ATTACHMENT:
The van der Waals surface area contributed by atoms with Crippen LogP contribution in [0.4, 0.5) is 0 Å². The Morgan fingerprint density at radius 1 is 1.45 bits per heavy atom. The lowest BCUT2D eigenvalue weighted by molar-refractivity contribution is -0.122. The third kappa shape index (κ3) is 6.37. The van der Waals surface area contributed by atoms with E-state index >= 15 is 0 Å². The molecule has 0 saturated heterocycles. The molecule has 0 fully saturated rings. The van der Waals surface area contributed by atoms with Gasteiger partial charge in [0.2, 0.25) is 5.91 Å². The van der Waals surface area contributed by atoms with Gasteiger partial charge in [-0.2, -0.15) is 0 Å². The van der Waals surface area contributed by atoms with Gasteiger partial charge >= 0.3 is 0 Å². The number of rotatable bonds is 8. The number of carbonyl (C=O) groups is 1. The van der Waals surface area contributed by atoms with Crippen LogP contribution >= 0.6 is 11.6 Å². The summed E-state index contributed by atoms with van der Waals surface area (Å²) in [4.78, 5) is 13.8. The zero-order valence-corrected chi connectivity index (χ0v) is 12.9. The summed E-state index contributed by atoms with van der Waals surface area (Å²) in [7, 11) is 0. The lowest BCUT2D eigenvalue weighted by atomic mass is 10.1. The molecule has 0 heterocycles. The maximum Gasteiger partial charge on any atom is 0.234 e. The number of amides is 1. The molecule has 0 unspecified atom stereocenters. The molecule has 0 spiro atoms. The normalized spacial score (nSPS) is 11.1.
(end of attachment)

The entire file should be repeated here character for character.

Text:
The van der Waals surface area contributed by atoms with Crippen LogP contribution in [0.4, 0.5) is 0 Å². The Morgan fingerprint density at radius 1 is 1.45 bits per heavy atom. The lowest BCUT2D eigenvalue weighted by molar-refractivity contribution is -0.122. The third kappa shape index (κ3) is 6.37. The van der Waals surface area contributed by atoms with E-state index >= 15 is 0 Å². The molecule has 0 saturated heterocycles. The molecule has 0 fully saturated rings. The van der Waals surface area contributed by atoms with Gasteiger partial charge in [0.2, 0.25) is 5.91 Å². The van der Waals surface area contributed by atoms with Gasteiger partial charge in [-0.2, -0.15) is 0 Å². The van der Waals surface area contributed by atoms with Gasteiger partial charge >= 0.3 is 0 Å². The number of rotatable bonds is 8. The number of carbonyl (C=O) groups is 1. The van der Waals surface area contributed by atoms with Crippen LogP contribution >= 0.6 is 11.6 Å². The summed E-state index contributed by atoms with van der Waals surface area (Å²) in [4.78, 5) is 13.8. The zero-order valence-corrected chi connectivity index (χ0v) is 12.9. The summed E-state index contributed by atoms with van der Waals surface area (Å²) in [7, 11) is 0. The lowest BCUT2D eigenvalue weighted by atomic mass is 10.1. The molecule has 0 heterocycles. The maximum Gasteiger partial charge on any atom is 0.234 e. The number of amides is 1. The molecule has 0 unspecified atom stereocenters. The molecule has 0 spiro atoms. The normalized spacial score (nSPS) is 11.1.